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A new study shows health disparities cost Texas billions of dollars; Senate rejects impeachment articles against Mayorkas, ending trial against Cabinet secretary; Iowa cuts historical rural school groups.

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The Senate dismisses the Mayorkas impeachment. Maryland Lawmakers fail to increase voting access. Texas Democrats call for better Black maternal health. And polling confirms strong support for access to reproductive care, including abortion.

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Rural Wyoming needs more vocational teachers to sustain its workforce pipeline, Ohio environmental advocates fear harm from a proposal to open 40-thousand forest acres to fracking and rural communities build bike trail systems to promote nature, boost the economy.

PTA urges parents, caregivers to participate in 'Safer Internet Day'

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Tuesday, February 6, 2024   

Most adults know it is dangerous to provide personal information online but children may not, and today's "Safer Internet Day" is meant to raise awareness.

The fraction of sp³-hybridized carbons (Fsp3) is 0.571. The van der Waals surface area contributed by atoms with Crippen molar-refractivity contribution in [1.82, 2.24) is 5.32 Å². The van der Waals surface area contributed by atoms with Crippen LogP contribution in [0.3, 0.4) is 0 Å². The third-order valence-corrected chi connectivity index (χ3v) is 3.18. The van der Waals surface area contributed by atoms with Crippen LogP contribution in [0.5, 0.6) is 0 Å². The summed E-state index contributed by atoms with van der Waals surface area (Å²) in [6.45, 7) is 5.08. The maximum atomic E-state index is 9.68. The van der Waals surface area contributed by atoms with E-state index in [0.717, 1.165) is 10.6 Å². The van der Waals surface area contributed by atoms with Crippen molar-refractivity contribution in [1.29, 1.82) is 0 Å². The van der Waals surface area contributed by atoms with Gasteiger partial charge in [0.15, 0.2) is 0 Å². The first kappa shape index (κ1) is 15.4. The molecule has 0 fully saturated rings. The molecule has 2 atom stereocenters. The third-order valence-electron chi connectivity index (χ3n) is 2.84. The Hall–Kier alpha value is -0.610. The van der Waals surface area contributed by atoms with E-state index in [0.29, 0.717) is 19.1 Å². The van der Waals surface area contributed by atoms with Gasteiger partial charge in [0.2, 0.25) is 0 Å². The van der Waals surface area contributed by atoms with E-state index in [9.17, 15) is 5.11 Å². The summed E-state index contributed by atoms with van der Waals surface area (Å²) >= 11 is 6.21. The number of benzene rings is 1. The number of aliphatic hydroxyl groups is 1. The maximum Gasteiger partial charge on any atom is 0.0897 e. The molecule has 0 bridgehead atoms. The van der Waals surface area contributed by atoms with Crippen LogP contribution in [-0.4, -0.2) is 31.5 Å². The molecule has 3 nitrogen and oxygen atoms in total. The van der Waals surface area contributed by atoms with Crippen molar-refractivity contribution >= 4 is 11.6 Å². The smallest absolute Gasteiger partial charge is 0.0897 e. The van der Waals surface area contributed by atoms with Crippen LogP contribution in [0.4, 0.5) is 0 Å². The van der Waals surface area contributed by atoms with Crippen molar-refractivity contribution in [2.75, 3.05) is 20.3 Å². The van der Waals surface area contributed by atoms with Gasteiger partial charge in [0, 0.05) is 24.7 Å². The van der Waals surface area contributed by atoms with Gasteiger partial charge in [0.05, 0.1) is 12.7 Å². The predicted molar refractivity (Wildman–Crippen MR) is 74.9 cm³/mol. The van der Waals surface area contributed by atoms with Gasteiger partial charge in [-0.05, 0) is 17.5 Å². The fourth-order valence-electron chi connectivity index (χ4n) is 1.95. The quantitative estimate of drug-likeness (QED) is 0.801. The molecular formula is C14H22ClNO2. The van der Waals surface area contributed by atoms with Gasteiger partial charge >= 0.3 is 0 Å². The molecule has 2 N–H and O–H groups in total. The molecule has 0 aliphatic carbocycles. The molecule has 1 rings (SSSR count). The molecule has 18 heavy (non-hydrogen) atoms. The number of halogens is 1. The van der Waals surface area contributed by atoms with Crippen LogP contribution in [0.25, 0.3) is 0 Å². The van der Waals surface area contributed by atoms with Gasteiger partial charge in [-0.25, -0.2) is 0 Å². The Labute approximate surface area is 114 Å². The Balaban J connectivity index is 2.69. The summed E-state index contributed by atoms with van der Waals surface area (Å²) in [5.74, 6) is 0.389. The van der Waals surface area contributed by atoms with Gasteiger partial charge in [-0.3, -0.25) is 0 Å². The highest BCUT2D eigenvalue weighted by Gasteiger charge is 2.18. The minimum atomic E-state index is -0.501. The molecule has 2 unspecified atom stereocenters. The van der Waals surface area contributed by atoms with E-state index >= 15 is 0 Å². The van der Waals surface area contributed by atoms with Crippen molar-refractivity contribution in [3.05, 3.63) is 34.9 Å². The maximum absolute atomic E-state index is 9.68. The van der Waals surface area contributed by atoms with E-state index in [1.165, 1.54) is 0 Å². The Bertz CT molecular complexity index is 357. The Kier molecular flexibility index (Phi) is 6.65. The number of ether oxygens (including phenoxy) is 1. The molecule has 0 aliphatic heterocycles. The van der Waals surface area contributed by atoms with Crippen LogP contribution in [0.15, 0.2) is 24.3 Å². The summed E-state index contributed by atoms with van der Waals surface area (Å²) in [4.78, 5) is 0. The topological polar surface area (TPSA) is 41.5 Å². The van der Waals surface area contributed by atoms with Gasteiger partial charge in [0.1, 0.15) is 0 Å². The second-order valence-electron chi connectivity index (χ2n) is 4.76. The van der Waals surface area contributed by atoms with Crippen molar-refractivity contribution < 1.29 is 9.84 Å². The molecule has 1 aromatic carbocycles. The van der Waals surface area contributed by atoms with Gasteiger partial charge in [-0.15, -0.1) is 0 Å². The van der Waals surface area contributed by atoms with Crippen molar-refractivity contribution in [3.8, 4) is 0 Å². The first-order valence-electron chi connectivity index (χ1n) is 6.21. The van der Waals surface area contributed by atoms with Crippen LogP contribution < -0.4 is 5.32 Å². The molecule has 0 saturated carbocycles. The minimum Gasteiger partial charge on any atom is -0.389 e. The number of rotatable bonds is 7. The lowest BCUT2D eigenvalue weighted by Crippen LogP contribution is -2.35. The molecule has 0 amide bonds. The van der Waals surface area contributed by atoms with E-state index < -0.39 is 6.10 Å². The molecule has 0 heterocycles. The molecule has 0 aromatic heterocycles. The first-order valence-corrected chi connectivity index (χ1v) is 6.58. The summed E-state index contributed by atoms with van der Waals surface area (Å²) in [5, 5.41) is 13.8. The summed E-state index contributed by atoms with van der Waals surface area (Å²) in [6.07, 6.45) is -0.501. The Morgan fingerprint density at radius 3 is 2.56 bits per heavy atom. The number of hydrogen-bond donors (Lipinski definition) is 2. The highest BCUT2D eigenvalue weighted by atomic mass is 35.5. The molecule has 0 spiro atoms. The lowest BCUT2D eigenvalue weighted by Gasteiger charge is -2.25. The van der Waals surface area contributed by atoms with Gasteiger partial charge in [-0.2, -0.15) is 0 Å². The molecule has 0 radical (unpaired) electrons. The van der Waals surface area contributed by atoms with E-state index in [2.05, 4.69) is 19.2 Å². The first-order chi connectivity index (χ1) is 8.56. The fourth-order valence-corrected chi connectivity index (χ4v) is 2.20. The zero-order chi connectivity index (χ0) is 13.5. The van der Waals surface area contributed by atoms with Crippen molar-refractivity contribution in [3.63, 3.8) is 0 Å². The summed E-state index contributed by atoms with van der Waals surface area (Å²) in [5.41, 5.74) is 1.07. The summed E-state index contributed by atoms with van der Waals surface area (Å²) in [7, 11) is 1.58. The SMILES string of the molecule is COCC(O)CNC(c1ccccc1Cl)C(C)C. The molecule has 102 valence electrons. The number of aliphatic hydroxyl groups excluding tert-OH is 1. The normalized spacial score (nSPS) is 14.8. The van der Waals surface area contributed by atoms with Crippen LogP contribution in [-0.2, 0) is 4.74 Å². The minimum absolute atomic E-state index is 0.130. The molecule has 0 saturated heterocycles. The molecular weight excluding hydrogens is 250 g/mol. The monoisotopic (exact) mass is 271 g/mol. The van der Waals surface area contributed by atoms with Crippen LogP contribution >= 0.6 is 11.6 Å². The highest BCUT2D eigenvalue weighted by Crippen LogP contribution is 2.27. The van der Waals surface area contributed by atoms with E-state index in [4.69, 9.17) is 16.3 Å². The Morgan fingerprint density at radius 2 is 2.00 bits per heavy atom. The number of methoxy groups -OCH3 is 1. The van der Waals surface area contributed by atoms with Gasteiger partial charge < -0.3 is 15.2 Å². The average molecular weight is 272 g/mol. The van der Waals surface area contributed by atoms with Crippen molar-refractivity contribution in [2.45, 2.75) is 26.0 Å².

Yvonne Johnson, president of the National Parent Teacher Association, said parents and caregivers should spend some time today helping kids and even other family members develop healthy digital habits. To that end, the National PTA is co-hosting, with ConnectSafely, a webinar for parents to jump-start a dialogue.

"We want families literally to have these conversations with their kids about what they're doing on the internet," Johnson outlined. "Around navigating screens with children and teens so you have a mutual understanding seeing what's important and what they're looking at."

The online presentation available starting today called "Smart Digital Parenting: Navigating Screens with Children and Teens." Johnson noted this spring, PTAs across the country will be hosting events for families around digital safety and technology readiness in their area.

She emphasized the PTA promotes the "three Ts": talk, try and teach, especially when it comes to the availability of apps to which children have access.

"What are kids' favorite apps? If you see there's a problem, you can talk together about it and make sure that they're not using it," Johnson suggested. "And then teaching your kids about security and privacy settings, that's probably one of the top things."

Johnson added while kids were online before COVID-19, time spent on screens increased over the course of the pandemic because, for many kids, it is all they had.

Disclosure: The National PTA contributes to our fund for reporting on Children's Issues, Education, Health Issues, and Social Justice. If you would like to help support news in the public interest, click here.


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